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New guidance may change how universities handle sexual misconduct investigations

Sam Dunaway | News Editor

U.S. Secretary of Education Betsy DeVos announced that there will be changes to the guidance on how schools handle investigations regarding sexual misconduct on college campuses.

On Sept. 22, DeVos declared a withdrawal of the 2014 Questions and Answers on Campus Sexual Misconduct document, which described a school’s responsibility to address issues of sexual misconduct. An interim Q&A document was released that takes the place of the 2014 document, as well as the 2011 Dear Colleague Letter that was used as a guideline under the Title IX law. The interim Q&A allows schools the option to have a higher standard of evidence in an investigation of sexual misconduct.

The 2011 Dear Colleague letter required schools to find a preponderance of the evidence in sexual misconduct investigations to determine guilt.

According to the Association for Student Conduct Administration, a preponderance of evidence is found when “the proof need only show that the facts are more likely to be than not so.” In other words, more than 50 percent of the evidence must point to guilt.

As of Sept. 22, schools now have the option to hold a clear and convincing standard of evidence in cases of sexual misconduct. This is defined by the ASCA as, “that proof which results in reasonable certainty of the truth.”

“To implement sustainable solutions, institutions must be mindful of the rights of every student,” DeVos stated in a speech on Sept. 7. “No one benefits from a system that does not have the public’s trust — not survivors, not accused students, not institutions and not the public.”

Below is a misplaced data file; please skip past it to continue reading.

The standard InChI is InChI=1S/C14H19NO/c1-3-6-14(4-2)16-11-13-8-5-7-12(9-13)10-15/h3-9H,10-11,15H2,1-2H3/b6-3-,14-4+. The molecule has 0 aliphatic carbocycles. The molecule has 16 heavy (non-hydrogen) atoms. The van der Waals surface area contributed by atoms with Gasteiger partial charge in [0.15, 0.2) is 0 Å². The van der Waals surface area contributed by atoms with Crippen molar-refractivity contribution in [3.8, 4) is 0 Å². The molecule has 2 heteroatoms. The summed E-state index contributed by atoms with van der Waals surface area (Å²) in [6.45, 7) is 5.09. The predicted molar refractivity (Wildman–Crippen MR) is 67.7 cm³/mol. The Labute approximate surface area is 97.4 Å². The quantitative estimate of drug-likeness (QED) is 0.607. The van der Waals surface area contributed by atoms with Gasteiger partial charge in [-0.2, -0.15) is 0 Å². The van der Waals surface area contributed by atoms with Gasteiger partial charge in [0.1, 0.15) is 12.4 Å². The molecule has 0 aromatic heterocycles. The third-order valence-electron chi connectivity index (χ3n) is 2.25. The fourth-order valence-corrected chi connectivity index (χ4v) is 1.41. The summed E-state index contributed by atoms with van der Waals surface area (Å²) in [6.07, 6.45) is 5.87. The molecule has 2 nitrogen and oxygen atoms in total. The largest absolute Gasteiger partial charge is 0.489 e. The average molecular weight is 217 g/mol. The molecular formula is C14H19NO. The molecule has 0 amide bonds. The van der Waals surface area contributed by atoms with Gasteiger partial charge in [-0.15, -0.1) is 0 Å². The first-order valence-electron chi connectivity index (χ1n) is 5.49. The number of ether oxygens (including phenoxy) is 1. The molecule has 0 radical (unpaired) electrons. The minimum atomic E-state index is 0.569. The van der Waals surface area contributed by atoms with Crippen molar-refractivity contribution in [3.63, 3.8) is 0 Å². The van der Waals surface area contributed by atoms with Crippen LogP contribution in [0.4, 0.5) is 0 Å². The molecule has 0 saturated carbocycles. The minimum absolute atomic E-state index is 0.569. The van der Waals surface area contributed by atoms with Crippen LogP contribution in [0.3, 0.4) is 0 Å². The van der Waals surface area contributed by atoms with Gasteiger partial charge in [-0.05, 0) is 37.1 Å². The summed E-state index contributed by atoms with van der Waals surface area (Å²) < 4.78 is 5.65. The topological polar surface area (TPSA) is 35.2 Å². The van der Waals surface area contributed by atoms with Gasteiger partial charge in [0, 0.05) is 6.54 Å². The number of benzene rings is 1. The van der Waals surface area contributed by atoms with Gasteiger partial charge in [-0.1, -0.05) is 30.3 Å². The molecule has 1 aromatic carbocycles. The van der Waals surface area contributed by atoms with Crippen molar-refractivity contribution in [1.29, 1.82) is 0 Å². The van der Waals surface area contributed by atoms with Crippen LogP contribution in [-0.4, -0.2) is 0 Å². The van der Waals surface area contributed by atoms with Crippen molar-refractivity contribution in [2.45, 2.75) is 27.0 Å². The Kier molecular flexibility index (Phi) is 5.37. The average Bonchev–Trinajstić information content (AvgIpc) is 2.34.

Western Oregon University’s staff and personnel have not yet released information regarding this policy and if it will change the way campus sexual misconduct cases are handled.

Abby’s House, Center for Equity & Gender Justice, is a resource and referral center at Western. According to the university’s website, Abby’s House strives to promote equity and non-violence through educational programming, referral services and information.

Dr. Addington, Director of Abby’s House, encourages, “if students have a particular issue or concern they want to talk about or figure out what to do next, they can come in and talk to us.”

When asked if the potential policy change will affect the resources and support given by Abby’s House, she replied, “No. Abby’s House is a survivor center in our approach to advocacy. If someone comes in and is a survivor of gender-based violence of some kind, we will do our very best to be helpful and supportive all the same. So that part won’t change.”

“When things like this come out, when public officials make statements regarding assault in any way, that affects people,” Addington said. “So it could change our day to day in Abby’s House in terms of who is coming in and who is seeking that support, but regardless of what the policies are, we will provide that support. These things do affect folks that need help and that’s what we’re here for.”


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